Man arrested for murder in N. Spokane was awaiting trial on firearms charge

Man arrested for murder in N. Spokane was awaiting trial on firearms charge
Washington State Department of Corrections booking photo- dated February 21, 2019.  

The man arrested for the drive-by shooting murder of a woman in north Spokane over the weekend was out of jail, awaiting criminal charges in another case.

Jonathan Andersen is charged with first degree murder for the shooting death of Misty Hirsch. She was shot in a drive-by shooting Sunday. Hirsch and Andersen knew each other somehow; she returned a purse to him shortly before the shooting.

According to court records, Andersen has been in and out of prison since 2006. Upon his release on probation on multiple occasions, he has re-offended or violated his conditions and been sent back to prison. He has 21 felony convictions to his name, and because of some of those, it’s illegal for Andersen to have a gun.

He was most recently released from Airway Heights Corrections Center on January 31st. He was under DOC community custody at that time.

According to DOC, Andersen failed to report to his probation officer in February, March and May. At that time, DOC issued a warrant for Andersen.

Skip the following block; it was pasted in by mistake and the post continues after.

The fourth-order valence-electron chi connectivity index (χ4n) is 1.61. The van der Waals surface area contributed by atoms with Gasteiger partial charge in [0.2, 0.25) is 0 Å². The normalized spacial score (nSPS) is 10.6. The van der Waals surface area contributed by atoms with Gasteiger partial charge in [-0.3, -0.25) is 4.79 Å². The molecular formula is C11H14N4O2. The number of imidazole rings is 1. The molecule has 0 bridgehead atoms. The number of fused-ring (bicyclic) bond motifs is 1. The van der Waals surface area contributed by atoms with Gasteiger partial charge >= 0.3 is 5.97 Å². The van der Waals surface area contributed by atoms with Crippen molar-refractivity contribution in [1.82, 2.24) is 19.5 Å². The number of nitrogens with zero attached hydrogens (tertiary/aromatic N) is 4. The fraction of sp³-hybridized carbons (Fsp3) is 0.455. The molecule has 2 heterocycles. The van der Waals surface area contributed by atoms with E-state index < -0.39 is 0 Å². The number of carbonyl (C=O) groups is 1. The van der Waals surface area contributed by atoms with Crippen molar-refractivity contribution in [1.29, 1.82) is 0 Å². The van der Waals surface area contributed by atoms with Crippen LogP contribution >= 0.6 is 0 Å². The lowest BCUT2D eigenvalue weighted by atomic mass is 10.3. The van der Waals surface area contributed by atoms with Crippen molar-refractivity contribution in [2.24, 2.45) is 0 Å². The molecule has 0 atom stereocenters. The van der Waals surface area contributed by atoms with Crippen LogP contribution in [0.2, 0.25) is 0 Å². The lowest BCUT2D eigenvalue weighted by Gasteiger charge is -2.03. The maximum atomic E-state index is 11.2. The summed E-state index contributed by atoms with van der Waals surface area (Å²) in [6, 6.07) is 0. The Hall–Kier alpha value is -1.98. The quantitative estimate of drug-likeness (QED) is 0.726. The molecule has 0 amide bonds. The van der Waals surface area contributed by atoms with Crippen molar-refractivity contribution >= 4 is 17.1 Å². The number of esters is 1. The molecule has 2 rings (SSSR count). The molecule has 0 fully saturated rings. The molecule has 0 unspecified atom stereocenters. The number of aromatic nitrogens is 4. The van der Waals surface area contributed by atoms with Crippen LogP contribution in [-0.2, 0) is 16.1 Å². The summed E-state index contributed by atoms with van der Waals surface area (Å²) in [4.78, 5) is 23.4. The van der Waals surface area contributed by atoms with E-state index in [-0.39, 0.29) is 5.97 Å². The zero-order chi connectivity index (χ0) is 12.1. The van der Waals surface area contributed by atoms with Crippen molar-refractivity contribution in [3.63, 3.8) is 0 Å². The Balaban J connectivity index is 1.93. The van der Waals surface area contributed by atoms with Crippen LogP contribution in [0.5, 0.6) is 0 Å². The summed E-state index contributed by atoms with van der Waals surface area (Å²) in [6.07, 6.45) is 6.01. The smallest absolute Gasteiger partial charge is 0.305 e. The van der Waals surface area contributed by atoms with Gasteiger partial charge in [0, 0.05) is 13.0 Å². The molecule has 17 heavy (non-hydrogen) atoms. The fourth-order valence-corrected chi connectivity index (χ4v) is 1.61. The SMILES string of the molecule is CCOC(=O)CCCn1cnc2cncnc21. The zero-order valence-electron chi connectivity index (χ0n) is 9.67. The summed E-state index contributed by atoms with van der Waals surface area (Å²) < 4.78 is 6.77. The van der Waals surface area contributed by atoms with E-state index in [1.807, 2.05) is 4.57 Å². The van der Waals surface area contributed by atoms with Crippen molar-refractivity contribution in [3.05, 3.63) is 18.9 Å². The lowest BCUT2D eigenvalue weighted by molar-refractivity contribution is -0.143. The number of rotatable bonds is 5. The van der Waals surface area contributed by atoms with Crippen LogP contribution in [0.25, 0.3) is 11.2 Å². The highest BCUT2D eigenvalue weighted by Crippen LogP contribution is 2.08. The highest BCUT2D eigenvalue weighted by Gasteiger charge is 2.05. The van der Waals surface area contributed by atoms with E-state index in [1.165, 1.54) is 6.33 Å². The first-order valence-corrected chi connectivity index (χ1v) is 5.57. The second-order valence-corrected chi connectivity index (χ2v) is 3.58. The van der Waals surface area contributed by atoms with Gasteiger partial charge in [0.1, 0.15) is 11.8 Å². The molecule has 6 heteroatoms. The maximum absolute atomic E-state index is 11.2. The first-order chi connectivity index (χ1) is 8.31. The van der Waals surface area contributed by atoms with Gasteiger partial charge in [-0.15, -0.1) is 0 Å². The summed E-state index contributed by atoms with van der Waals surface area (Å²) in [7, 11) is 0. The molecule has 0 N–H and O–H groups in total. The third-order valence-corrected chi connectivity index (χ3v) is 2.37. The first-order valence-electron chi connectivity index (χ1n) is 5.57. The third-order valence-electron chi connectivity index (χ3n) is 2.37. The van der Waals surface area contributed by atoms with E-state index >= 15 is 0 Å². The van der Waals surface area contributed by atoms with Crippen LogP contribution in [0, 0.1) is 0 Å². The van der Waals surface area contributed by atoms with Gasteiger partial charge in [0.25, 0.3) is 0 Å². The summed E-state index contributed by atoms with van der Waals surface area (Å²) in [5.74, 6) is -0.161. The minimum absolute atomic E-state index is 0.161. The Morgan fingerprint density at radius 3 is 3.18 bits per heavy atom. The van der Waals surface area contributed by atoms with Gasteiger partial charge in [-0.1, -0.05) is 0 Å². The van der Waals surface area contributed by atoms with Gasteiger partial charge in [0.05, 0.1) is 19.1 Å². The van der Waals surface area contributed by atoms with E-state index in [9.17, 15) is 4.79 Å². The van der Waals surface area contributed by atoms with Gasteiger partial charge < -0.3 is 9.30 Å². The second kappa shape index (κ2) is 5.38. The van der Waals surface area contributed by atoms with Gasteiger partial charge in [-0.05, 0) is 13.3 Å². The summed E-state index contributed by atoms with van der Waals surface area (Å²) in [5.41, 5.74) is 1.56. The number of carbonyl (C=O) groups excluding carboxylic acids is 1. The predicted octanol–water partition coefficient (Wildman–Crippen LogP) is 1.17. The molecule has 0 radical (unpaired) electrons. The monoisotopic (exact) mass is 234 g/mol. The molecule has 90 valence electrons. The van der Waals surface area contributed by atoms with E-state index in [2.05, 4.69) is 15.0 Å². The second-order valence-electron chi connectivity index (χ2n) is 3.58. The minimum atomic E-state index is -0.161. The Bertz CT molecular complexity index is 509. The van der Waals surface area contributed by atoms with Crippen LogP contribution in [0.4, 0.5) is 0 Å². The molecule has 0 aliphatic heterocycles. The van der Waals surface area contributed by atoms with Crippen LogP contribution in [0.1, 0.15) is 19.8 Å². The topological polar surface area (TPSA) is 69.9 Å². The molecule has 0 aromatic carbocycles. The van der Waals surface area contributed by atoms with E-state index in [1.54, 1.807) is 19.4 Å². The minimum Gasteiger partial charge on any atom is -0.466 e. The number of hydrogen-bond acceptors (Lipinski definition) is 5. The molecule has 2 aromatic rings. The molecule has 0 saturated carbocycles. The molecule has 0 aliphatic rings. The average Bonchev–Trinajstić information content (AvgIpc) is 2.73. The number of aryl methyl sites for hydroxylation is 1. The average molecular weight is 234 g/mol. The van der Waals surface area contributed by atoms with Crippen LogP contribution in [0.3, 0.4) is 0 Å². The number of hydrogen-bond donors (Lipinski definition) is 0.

Court documents show that on April 12th, U.S. Marshals were looking for Andersen because of that warrant. He tried to drive away from the scene, but was blocked by officers and arrested for first degree unlawful possession of a firearm.

Officers found a gun under the seat of the car Andersen was driving. Another man in the car was arrested for drug possession.

At a hearing on April 13th, Commissioner Nichole Swennumson set his bond at $10,000. A judge eventually increased that bond to $50,000 at Andersen’s next appearance on April 15th.

Prosecutors, however, missed a 72-hour deadline to file charges and Andersen was released from jail without having to post bond. Spokane County Prosecuting Attorney Larry Haskell told 4 News Now that’s because his office was waiting on information from Spokane Police. When they finally got that info, it was a day too late.

The charges were eventually filed on April 18th, but Andersen was not arrested. He did not show up for his arraignment on April 23rd.

He appeared in court on that firearms charge Wednesday afternoon.

Upon his arrest, a public safety assessment conducted on April 13th gave Andersen an 85% chance of appearing in court, a 66-70% chance of remaining crime-free as he awaited trial, and a 97% chance of returning to court without “any new violent criminal activity.”

Less than three months later, he was arrested for murder.

DOC says the original warrant for not reporting to his probation officer would not automatically send him back to prison.

4 News Now reached out to Sheriff Ozzie Knezovich for comment, as he often weighs in when criminals are released on low bond or on their own recognizance. A spokesman for the sheriff’s office said the sheriff won’t comment, as this is still an active investigation.

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